81 THALLIUM Tl (Greek: thallos = green twig)

Thallium is a toxic, silvery-grey metal which is soft and malleable like lead. When first exposed to air thallium has a metallic lustre but soon develops a bluish-grey tinge resembling lead. Further exposure to moist air or steam results in the formation of thallium hydroxide, TlOH. Thallium is attacked by acids, and rapidly dissolves in nitric acid. The element was named after the beautiful green spectral line which first identified the element.

Thallium exhibits two valences, 1 and 3. The oxides, Tl2O, and Tl2O3 are known. It is little used because of its toxicity. Skin contact with the metal is dangerous, and adequate ventilation should be provided when melting the metal. Thallium sulphate is widely used as a rodenticide and ant killer; it is tasteless and odourless giving no warning of its presence. Thallium sulphide is used in photocells because its electrical resistivity changes with exposure to infra-red light. Thallium bromide-iodide crystals have been used in infra-red detectors. Thallium has ben used, with sulphur or selenium and arsenic to produce low melting point glass which melts between 125 Celsius and 150 Celsius. Thallium oxide is used to produce glass with a high refractive index.

Thallium is rare, and found dispersed in potash, feldspar and pollucite, (Cs,Na)AlSi2O6.nH2O. It is obtained commercially as a by product of zinc and lead smelting. Thallium also occurs in crooksite, lorandite (thallium arsenic sulphide), hutchinsonite, and pyrite from which it is extracted.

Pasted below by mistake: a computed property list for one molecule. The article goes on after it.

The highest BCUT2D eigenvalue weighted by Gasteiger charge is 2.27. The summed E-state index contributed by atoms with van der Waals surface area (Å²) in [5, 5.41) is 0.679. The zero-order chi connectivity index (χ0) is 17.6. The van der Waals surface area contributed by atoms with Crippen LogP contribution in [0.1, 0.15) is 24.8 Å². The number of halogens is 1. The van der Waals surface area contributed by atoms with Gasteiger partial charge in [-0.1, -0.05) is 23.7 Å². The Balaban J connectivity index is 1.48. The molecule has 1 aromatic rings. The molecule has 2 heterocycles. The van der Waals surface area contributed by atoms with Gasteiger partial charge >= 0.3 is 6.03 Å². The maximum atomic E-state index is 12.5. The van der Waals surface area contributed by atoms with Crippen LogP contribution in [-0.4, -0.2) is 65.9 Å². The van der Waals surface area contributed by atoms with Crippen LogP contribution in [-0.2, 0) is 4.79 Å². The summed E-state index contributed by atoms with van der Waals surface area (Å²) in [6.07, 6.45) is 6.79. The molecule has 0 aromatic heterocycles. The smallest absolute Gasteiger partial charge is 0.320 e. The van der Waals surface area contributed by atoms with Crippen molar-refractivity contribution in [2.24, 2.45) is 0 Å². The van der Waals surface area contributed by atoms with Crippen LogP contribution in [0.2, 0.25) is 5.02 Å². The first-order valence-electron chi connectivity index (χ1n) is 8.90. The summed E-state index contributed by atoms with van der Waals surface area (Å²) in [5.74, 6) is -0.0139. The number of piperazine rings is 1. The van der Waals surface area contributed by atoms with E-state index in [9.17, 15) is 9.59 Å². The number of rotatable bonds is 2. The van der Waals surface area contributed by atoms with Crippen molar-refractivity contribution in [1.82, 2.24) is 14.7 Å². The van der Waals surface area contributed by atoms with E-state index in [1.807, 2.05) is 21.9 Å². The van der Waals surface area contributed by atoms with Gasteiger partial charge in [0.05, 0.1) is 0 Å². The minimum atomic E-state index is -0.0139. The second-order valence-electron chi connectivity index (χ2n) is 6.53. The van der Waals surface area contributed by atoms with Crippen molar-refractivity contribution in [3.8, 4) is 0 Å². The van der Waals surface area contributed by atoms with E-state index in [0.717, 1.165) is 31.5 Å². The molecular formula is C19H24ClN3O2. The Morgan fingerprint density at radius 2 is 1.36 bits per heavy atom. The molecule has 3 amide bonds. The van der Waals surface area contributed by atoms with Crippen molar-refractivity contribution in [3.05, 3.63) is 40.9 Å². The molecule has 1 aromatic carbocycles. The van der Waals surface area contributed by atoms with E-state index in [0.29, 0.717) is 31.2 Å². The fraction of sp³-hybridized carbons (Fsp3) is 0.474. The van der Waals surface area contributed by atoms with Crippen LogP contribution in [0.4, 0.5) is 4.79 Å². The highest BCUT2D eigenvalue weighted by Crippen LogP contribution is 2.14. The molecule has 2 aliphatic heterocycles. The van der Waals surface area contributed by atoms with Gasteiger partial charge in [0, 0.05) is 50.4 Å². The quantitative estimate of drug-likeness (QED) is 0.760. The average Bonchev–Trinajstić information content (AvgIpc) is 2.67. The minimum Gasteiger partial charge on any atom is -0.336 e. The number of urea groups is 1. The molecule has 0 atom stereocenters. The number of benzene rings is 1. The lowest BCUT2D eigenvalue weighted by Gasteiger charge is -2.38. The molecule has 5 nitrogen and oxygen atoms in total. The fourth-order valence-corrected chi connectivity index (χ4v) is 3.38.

The radioactive isotope, thallium-201 which has a half-life of 73 hours, is injected internally for heart-scans. Thallium patients have, after up to six days after their scan, set off sensitive radiation alarms at airports etc. As these radiation detectors become more sensitive, more such radiation alarms will be triggered by more patients a longer period after their radioactive injection.

Natural thallium is a mixture of two stable isotopes, 70% thallium-205 and 30% thallium-203. A trace of thallium-208, a beta decaying isotope, occurs naturally despite having a very short halflife of 3 minutes. Several thallium isotopes are members of the uranium, actinium, neptunium and thorium radioactive series. Thallium isotopes are used in scintillation crystals. Altogether, 29 radioactive isotopes of thallium are known ranging from the alpha decaying thallium-179 to the beta decaying thallium-210.

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